She is best known for the hymn she wrote, “The Sands of Time are Sinking”. It is based on the last words of Samuel Rutherford, as well as his letters that he wrote to his parishioners at Anwoth during his exile, which she read in 1865. As she was meditating on these letters while she was sewing, she would stop every now and again to write down a stanza until the she had completed the poem.

The Composer…

Edward Francis Rimbault was born in Soho, London, into a French Huguenot family June 13, 1816. His father, Stephen Francis Rimbault, was an organist, a composer, and arranged music.

Edward Rimbault was taught music by his father, Samuel Wesley, and William Crotch. When he was sixteen he became the organist for Swiss Church, in Soho.

Mr. Rimbault arranged many operettas, and edited and rearranged several early English music pieces. He also authored several books about music.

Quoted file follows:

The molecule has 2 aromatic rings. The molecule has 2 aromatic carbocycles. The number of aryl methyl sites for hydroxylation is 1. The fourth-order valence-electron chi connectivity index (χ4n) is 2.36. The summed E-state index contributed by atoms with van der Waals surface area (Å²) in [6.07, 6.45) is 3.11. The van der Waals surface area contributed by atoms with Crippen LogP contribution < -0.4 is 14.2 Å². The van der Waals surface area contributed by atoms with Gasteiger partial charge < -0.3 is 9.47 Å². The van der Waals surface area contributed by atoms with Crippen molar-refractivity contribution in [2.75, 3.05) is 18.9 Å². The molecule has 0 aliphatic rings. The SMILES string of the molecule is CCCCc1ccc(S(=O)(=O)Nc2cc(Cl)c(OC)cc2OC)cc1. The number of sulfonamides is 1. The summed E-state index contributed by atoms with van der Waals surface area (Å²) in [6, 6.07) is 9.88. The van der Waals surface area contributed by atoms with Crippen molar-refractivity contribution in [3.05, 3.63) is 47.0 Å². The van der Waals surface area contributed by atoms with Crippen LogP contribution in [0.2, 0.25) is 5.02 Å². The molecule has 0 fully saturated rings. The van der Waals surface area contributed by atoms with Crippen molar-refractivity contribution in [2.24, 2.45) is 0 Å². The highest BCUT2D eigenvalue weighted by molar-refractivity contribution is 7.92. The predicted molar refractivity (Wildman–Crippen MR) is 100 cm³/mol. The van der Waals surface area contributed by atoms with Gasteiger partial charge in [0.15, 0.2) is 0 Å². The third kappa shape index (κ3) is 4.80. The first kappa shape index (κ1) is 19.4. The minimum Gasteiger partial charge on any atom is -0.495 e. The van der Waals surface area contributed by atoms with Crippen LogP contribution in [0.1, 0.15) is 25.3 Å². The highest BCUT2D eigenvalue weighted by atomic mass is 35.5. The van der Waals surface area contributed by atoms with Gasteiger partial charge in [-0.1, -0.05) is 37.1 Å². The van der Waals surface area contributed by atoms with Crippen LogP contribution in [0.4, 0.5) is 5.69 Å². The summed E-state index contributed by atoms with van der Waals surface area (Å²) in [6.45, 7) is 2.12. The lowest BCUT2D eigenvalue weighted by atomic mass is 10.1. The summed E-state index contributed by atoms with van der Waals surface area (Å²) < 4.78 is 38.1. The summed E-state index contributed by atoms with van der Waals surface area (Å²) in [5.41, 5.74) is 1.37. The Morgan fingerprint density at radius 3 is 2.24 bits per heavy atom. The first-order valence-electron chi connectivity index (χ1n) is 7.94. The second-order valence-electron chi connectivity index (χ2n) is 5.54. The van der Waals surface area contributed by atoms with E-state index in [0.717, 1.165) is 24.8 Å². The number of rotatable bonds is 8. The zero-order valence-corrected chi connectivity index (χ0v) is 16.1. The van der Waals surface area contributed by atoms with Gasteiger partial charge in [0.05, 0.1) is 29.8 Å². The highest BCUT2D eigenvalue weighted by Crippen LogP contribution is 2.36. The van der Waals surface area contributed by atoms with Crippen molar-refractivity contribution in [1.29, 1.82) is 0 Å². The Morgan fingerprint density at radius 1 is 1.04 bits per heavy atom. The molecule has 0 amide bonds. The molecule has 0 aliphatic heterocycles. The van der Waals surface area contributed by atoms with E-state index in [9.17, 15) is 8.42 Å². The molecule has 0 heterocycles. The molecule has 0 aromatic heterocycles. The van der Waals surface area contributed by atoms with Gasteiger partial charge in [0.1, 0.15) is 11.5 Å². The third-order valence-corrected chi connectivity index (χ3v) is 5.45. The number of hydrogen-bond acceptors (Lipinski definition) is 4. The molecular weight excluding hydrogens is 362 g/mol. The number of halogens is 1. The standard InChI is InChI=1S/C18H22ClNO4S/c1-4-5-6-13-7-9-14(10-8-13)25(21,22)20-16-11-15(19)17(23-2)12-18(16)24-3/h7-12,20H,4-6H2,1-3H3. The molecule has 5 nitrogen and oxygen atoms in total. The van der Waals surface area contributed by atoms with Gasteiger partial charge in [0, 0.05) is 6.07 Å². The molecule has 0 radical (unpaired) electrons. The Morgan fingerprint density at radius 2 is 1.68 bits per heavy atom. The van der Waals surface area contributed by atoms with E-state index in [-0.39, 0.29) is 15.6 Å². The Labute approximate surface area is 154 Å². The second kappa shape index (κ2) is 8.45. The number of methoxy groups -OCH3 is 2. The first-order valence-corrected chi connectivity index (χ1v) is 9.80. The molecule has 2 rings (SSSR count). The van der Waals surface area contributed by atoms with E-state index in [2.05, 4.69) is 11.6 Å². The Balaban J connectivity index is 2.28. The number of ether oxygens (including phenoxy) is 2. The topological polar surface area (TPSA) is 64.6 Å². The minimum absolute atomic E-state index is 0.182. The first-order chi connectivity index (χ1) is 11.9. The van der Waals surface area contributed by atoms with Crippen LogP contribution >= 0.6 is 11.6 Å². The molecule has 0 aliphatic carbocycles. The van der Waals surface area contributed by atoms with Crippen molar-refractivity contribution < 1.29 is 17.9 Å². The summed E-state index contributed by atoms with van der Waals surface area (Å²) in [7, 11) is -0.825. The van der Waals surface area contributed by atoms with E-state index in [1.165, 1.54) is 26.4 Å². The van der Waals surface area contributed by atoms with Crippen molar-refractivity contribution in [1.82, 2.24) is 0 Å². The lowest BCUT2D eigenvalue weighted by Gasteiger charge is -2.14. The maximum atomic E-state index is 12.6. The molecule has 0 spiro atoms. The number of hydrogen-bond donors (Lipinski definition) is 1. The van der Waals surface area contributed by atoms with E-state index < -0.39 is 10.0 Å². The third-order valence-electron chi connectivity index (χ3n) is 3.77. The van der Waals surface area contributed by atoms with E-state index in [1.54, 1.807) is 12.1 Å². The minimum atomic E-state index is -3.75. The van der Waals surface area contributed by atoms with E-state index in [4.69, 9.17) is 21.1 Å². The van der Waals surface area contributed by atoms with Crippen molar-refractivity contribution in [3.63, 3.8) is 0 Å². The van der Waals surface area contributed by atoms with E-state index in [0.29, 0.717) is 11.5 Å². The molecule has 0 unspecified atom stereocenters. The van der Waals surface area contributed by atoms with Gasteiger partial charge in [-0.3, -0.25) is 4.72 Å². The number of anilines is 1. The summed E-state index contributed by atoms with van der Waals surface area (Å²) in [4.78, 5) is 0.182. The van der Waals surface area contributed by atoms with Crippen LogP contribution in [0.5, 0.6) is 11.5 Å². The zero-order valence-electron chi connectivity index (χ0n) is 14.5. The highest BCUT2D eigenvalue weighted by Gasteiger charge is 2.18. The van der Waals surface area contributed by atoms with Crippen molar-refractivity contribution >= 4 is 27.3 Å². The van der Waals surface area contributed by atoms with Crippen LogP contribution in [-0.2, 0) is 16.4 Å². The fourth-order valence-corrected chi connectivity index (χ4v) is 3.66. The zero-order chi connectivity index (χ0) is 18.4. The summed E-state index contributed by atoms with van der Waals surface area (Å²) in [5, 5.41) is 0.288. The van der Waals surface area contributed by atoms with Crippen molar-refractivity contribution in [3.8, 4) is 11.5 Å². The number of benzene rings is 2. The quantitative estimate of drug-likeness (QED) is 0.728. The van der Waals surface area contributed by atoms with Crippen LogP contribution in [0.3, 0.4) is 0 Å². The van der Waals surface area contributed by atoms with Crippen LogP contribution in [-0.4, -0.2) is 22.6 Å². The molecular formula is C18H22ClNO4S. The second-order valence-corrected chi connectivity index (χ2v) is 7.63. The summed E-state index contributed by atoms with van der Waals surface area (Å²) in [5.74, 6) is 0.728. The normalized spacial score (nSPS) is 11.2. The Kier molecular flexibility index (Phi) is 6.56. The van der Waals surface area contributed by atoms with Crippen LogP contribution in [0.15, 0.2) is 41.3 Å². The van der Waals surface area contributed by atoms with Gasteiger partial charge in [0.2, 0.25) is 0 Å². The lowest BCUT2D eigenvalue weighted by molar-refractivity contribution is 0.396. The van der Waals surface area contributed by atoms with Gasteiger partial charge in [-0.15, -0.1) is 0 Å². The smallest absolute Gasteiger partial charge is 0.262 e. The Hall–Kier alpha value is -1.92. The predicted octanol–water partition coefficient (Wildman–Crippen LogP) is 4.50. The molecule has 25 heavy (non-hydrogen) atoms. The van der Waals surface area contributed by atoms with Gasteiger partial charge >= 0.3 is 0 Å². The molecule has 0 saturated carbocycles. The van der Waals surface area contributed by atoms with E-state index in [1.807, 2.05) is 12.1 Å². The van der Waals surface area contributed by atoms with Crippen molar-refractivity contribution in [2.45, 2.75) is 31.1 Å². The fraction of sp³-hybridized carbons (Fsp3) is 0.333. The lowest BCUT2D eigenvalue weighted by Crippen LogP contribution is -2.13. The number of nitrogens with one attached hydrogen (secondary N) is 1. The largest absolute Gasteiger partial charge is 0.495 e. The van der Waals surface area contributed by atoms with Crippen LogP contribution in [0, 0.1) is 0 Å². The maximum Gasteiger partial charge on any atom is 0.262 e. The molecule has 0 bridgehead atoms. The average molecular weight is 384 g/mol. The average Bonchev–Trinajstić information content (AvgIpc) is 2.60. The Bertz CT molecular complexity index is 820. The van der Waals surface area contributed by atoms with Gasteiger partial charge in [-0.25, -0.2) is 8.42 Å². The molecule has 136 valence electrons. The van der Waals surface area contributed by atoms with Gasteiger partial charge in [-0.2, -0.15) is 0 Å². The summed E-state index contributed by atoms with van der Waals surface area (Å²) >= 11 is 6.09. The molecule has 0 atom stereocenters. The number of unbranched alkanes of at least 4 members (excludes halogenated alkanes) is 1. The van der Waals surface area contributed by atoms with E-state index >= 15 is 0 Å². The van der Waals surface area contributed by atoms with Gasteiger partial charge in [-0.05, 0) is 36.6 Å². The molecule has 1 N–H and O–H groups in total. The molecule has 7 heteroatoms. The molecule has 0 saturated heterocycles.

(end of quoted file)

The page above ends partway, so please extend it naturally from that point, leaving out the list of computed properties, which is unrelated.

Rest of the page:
The original tune for “The Sands of Time are Sinking” was written in 1834 for a french hymn. Edward Rimbault found the hymn and rearranged it in 1867, calling the tune “Rutherford”.

In 1842 Edward Rimbault was granted membership in the Academy of Music in Stockholm. He died September 26, 1876.

Martin Luther


Bless your friends by sharing!
Email this to someonePrint this pageShare on Facebook0Share on Google+0Pin on Pinterest0Share on Tumblr0Tweet about this on Twitter

One comment

What are your thoughts?